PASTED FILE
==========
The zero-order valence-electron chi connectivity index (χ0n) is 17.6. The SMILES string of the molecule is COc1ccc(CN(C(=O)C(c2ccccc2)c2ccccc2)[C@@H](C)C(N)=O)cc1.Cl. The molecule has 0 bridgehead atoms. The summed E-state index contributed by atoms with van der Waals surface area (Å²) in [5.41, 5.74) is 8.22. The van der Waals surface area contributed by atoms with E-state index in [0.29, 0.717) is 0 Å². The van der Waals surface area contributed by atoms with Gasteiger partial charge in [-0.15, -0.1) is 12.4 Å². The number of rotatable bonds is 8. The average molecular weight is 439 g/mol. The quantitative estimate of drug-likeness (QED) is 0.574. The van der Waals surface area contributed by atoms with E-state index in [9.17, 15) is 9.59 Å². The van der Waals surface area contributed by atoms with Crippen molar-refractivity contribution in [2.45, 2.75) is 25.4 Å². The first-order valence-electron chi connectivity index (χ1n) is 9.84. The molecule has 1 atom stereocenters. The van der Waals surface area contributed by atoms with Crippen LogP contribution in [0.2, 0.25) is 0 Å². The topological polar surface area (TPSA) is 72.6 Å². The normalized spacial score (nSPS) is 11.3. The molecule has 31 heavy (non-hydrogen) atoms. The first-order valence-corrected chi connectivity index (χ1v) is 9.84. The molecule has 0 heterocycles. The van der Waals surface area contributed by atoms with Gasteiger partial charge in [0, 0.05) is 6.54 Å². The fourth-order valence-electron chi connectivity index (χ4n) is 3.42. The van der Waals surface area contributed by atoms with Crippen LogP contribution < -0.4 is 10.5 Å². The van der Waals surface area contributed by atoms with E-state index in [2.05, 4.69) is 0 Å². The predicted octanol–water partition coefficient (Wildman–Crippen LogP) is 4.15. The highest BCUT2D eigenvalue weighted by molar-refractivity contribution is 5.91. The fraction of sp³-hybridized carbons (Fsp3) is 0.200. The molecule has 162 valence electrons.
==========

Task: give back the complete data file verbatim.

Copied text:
The zero-order valence-electron chi connectivity index (χ0n) is 17.6. The SMILES string of the molecule is COc1ccc(CN(C(=O)C(c2ccccc2)c2ccccc2)[C@@H](C)C(N)=O)cc1.Cl. The molecule has 0 bridgehead atoms. The summed E-state index contributed by atoms with van der Waals surface area (Å²) in [5.41, 5.74) is 8.22. The van der Waals surface area contributed by atoms with E-state index in [0.29, 0.717) is 0 Å². The van der Waals surface area contributed by atoms with Gasteiger partial charge in [-0.15, -0.1) is 12.4 Å². The number of rotatable bonds is 8. The average molecular weight is 439 g/mol. The quantitative estimate of drug-likeness (QED) is 0.574. The van der Waals surface area contributed by atoms with E-state index in [9.17, 15) is 9.59 Å². The van der Waals surface area contributed by atoms with Crippen molar-refractivity contribution in [2.45, 2.75) is 25.4 Å². The first-order valence-electron chi connectivity index (χ1n) is 9.84. The molecule has 1 atom stereocenters. The van der Waals surface area contributed by atoms with Crippen LogP contribution in [0.2, 0.25) is 0 Å². The topological polar surface area (TPSA) is 72.6 Å². The normalized spacial score (nSPS) is 11.3. The molecule has 31 heavy (non-hydrogen) atoms. The first-order valence-corrected chi connectivity index (χ1v) is 9.84. The molecule has 0 heterocycles. The van der Waals surface area contributed by atoms with Gasteiger partial charge in [0, 0.05) is 6.54 Å². The fourth-order valence-electron chi connectivity index (χ4n) is 3.42. The van der Waals surface area contributed by atoms with Crippen LogP contribution < -0.4 is 10.5 Å². The van der Waals surface area contributed by atoms with E-state index in [2.05, 4.69) is 0 Å². The predicted octanol–water partition coefficient (Wildman–Crippen LogP) is 4.15. The highest BCUT2D eigenvalue weighted by molar-refractivity contribution is 5.91. The fraction of sp³-hybridized carbons (Fsp3) is 0.200. The molecule has 162 valence electrons.